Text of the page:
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Oskar Benjamin Klein (Swedish: [ˈklajn]; 15 September 1894 – 5 February 1977) was a Swedish theoretical physicist.[1]

Oskar Klein
Oskar Klein.jpg
Oskar Benjamin Klein (1894–1977). Photograph taken at the Göttingen Bohr-Festspiele, June 1922.
Born(1894-09-15)15 September 1894
Mörby, Sweden
Died5 February 1977(1977-02-05) (aged 82)
Stockholm, Sweden
NationalitySwedish
Alma materNobel Institute
University College of Stockholm
Known forKaluza–Klein theory
Klein–Gordon equation
Rydberg–Klein–Rees method
Klein–Nishina formula
Klein paradox
Alfvén–Klein cosmology
AwardsBjörkénska priset (1937)
Max Planck Medal, 1959
Scientific career
FieldsPhysicist
InstitutionsCopenhagen
University of Michigan
Lund University
University College of Stockholm
Doctoral studentsDavid M. Dennison
InfluencesSvante Arrhenius
Signature
Obk sig.jpg

BiographyEdit

 
Oskar Klein's tomb at Judiska norra begravningsplatsen in Solna (grey stone to the right).

Klein was born in Danderyd outside Stockholm, son of the chief rabbi of Stockholm, Gottlieb Klein from Humenné in Slovakia and Antonie (Toni) Levy. He became a student of Svante Arrhenius at the Nobel Institute at a young age and was on the way to Jean-Baptiste Perrin in France when World War I broke out and he was drafted into the military.

From 1917, he worked a few years with Niels Bohr in the University of Copenhagen and received his doctoral degree at the University College of Stockholm (now Stockholm University) in 1921. In 1923, he received a professorship at University of Michigan in Ann Arbor and moved there with his recently wedded wife, Gerda Koch from Denmark. Klein returned to Copenhagen in 1925, spent some time with Paul Ehrenfest in Leiden, then became docent at Lund University in 1926 and in 1930 accepted the offer of the professorial chair in physics at the Stockholm University College, which had previously been held by Erik Ivar Fredholm until his death in 1927. Klein was awarded the Max Planck Medal in 1959. He retired as professor emeritus in 1962.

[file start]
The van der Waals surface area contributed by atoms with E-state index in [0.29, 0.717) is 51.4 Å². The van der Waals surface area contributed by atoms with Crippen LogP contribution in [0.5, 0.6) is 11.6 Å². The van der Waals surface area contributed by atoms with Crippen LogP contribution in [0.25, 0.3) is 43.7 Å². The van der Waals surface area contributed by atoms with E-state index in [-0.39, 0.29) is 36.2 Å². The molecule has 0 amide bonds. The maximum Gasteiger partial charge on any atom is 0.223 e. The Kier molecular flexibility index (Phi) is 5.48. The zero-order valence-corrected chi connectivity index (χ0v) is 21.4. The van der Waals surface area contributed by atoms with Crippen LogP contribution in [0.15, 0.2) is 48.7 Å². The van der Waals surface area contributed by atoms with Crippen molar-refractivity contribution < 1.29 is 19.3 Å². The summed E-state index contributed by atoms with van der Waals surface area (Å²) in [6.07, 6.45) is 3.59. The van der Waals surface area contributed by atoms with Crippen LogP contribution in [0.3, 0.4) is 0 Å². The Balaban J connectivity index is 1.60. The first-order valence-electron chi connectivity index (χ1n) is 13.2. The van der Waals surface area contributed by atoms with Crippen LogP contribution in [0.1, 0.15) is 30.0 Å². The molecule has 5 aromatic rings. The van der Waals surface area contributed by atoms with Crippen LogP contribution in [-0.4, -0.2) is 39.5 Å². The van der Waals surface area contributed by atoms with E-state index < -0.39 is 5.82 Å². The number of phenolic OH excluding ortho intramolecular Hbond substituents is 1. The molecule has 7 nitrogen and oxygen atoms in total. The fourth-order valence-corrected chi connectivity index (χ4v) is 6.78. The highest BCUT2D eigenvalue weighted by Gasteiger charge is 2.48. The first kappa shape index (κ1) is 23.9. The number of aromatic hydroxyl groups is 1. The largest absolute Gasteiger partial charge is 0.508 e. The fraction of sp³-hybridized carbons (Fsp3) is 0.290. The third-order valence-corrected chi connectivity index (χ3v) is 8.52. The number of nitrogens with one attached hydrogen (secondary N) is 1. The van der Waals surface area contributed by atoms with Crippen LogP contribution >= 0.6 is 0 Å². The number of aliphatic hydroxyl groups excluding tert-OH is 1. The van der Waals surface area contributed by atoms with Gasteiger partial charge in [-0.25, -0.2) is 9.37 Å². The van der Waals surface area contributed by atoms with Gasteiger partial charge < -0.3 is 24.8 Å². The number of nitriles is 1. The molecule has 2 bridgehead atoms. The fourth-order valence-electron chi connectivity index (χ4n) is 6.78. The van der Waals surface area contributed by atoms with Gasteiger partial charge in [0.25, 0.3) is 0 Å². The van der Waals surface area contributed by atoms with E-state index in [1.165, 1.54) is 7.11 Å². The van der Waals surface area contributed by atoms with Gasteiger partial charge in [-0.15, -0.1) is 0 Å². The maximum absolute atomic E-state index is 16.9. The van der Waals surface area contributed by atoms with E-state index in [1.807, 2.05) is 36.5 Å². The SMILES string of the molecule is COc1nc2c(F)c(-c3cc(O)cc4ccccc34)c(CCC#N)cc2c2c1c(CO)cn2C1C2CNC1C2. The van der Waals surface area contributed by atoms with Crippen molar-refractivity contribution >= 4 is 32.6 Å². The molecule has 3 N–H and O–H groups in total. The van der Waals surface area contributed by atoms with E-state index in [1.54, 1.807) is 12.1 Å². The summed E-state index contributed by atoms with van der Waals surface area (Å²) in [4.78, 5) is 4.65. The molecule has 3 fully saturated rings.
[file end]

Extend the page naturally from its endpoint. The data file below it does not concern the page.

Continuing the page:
Klein is credited for inventing the idea, part of Kaluza–Klein theory, that extra dimensions may be physically real but curled up and very small, an idea essential to string theory / M-theory.

In 1938, he proposed a boson-exchange model for charge-charging weak interactions (radioactive decay), a few years after a similar proposal by Hideki Yukawa. His model was based on a local isotropic gauge symmetry and anticipated the later successful theory of Yang-Mills.

The Oskar Klein Memorial Lecture, held annually at the University of Stockholm, has been named after him. The Oskar Klein Centre for Cosmoparticle Physics in Stockholm, Sweden is also in his honor.

Oskar Klein is the grandfather of Helle Klein.

ReferencesEdit

  1. ^ Deser, Stanley (June 1977). "Oskar Klein". Physics Today. 30 (6): 67–68. Bibcode:1977PhT....30f..67D. doi:10.1063/1.3037609. Archived from the original on 2013-09-28.

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